Kean Grad Goes from High School Dropout to Researcher of the Year
Eric Landaverde didn’t see college in his future after dropping out of high school during his sophomore year, in what he called “a rebellious act” that reflected his disdain for education at the time.
But eventually he was encouraged by his mother, whom he calls “my biggest supporter,” to get his high school equivalency diploma and give Kean a try. At Kean University, he found his passion for research.
The 2023 computer science graduate conducted research in all four years at Kean and was named the University’s Undergraduate Researcher of the Year at Research Days in April.
“My biggest challenge in high school was finding something to apply myself to and being interested and not falling for the distractions around me,” said Landaverde, of Elizabeth. “The faculty here, and admissions, were such a good support and were welcoming and supportive of me. They helped me see the value of higher education. Ever since freshman year when I started researching with Dr. (Jean) Chu, it opened my eyes to applying myself.”
While at Kean, Landaverde delivered more than 20 research presentations, and his research was also published at professional conferences. He was one of four Kean student researchers who presented their work to renowned physicist Michio Kaku, Ph.D., before Kaku’s recent Distinguished Lecture at Kean. Landaverde shared his study of public sentiment around wearing face masks and how it correlated to compliance with public policy.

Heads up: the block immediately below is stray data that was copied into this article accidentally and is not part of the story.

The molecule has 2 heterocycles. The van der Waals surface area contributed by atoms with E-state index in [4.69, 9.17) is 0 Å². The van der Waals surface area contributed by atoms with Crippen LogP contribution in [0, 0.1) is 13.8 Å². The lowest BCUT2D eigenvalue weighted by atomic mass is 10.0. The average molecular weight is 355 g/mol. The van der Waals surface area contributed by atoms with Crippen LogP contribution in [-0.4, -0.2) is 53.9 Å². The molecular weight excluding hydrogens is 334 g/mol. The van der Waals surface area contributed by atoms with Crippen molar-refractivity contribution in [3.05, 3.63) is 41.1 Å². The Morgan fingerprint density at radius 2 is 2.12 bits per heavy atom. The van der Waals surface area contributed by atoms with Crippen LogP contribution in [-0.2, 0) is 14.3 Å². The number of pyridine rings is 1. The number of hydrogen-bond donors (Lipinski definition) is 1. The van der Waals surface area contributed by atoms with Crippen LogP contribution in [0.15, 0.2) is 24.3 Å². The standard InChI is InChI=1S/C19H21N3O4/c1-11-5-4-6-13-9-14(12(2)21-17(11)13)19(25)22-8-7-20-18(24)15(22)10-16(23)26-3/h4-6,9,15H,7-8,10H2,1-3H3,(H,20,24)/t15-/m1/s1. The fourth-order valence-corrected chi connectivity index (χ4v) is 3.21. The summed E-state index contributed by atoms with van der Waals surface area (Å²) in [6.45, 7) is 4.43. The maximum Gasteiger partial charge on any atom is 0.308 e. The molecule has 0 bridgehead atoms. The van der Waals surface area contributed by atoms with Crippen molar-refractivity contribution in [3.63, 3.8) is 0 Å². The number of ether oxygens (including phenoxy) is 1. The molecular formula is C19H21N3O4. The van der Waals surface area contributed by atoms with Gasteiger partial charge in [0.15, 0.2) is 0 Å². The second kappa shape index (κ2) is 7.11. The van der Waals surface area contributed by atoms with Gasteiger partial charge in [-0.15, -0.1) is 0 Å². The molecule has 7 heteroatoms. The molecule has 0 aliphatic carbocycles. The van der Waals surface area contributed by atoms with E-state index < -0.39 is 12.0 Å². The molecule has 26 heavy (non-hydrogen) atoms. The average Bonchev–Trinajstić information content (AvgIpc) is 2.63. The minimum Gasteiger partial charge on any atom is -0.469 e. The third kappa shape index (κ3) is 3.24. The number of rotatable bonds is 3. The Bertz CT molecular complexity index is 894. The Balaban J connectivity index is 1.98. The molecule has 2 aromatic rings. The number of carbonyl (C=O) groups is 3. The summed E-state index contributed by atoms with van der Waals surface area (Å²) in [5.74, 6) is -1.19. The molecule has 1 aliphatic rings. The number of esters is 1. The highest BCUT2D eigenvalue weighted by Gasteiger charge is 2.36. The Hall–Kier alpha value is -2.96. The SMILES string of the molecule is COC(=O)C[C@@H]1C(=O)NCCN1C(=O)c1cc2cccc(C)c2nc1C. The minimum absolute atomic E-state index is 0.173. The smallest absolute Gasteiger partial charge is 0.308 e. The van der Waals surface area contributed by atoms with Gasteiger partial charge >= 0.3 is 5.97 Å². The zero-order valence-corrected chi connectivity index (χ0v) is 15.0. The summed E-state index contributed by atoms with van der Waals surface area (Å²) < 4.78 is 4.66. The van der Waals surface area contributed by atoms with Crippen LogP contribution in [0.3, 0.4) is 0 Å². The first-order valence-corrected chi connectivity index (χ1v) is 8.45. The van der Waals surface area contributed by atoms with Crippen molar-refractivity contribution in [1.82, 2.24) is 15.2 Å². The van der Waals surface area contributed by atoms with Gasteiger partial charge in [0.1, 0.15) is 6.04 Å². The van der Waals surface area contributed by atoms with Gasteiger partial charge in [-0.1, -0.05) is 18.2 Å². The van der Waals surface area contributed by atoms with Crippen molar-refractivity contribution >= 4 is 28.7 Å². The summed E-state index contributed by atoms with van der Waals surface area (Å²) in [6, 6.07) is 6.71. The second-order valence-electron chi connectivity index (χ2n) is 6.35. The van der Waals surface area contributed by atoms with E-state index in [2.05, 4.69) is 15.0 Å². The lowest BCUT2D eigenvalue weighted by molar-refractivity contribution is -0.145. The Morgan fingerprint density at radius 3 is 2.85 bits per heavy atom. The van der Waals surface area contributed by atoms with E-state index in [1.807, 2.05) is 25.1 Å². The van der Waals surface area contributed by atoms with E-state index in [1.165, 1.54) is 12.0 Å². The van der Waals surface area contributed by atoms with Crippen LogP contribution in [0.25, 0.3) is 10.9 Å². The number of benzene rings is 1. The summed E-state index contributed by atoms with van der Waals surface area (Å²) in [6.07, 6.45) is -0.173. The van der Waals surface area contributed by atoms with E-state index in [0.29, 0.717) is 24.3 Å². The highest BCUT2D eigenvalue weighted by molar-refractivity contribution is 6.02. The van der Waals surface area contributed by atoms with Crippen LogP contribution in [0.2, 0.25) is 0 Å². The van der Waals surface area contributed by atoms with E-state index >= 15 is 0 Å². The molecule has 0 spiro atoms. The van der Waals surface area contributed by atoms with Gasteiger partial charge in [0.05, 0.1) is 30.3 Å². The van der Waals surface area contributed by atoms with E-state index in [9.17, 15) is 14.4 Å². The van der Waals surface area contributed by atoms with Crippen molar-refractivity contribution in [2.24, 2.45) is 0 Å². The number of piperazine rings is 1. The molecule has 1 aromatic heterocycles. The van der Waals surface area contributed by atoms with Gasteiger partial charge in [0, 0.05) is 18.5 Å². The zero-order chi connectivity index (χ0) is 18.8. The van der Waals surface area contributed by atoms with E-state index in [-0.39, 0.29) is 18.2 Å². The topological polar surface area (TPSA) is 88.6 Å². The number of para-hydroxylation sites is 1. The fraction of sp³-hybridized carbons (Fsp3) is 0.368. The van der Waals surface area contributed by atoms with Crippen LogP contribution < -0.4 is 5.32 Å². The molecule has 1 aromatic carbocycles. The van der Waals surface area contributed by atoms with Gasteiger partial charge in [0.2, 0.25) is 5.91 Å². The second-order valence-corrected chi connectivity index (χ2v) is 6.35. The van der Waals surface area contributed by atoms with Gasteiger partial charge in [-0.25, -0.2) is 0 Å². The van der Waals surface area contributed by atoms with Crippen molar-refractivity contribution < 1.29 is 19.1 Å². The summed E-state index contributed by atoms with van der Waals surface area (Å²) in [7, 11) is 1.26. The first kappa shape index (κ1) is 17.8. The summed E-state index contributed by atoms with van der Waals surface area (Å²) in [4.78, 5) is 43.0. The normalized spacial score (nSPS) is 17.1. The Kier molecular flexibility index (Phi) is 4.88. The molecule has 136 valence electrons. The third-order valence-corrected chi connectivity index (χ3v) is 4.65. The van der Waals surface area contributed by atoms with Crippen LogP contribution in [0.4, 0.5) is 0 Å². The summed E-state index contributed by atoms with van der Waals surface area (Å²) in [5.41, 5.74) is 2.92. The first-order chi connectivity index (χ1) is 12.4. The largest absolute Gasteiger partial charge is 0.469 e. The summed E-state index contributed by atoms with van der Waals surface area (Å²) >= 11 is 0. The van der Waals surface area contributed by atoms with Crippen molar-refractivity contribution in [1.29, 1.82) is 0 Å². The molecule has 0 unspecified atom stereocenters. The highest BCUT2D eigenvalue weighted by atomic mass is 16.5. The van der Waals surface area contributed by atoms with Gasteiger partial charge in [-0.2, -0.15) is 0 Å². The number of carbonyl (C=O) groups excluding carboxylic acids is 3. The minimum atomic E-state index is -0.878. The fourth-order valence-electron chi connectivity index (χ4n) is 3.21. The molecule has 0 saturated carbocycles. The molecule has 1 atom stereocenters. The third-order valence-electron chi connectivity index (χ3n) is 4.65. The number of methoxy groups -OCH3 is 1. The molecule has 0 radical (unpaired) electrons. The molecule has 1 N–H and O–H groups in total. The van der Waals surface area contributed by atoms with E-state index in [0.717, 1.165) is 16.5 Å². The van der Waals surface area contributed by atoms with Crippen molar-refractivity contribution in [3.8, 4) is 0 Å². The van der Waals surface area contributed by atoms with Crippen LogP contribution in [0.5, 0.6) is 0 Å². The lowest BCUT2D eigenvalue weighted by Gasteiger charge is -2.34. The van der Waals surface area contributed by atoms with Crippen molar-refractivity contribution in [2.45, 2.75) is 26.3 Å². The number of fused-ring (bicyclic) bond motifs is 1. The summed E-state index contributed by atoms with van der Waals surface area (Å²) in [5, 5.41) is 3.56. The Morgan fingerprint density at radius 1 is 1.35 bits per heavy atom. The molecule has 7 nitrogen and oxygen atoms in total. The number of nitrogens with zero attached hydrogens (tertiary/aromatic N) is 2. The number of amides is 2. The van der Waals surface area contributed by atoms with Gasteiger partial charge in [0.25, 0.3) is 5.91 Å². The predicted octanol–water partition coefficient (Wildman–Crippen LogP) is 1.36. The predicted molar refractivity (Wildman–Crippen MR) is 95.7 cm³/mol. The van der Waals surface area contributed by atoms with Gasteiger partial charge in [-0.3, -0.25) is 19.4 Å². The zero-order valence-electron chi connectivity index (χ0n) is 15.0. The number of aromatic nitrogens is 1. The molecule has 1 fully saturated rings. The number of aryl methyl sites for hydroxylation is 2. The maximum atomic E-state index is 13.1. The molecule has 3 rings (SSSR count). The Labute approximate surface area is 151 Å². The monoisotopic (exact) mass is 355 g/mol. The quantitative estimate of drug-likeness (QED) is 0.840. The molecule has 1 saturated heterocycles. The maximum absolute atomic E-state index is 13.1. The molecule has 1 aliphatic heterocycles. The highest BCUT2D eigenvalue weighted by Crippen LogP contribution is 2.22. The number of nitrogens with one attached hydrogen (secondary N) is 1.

Assistant Professor Daehan Kwak, Ph.D., mentored Landaverde through all of his years at Kean. Kwak calls him a “great ambassador for Kean University” who showed leadership in promoting research among students and participation in research initiatives.
“Eric embodies the best of Kean students through his passion for learning, commitment to excellence and leadership qualities,” Kwak said. “He has shown that with hard work and dedication, students can achieve remarkable success in research and academic pursuits. It has been a pleasure to witness Eric's growth and development as a researcher, and I look forward to seeing where his continued dedication and hard work will lead him.”
Landaverde, a first-generation college graduate and first-generation American with family roots in El Salvador, will continue his education at Kean in the Fall. He will pursue his master’s degree in information systems and plans to one day earn a Ph.D. His ultimate goal is to be an entrepreneur in learning analytics and software development.
“One of my deepest desires is to develop a software company that opens the gates for students to get a higher education at an affordable rate anywhere in the world,” he said.
Landaverde said he never doubted that he would achieve great things but admits he gets emotional thinking about his educational journey.
“It makes me cry every time,” he said. “There have been very few times where I talked about it openly, but it's truly astounding. I feel honored to be in the position I’m in and extremely lucky to have the support of people who see potential in me.
“To look back at where I came from, and who I was to who I am now, it is such an amazing feeling,” he said. “I hope to be a role model for those, not only around me from similar backgrounds, but to anyone who wishes to do great things.”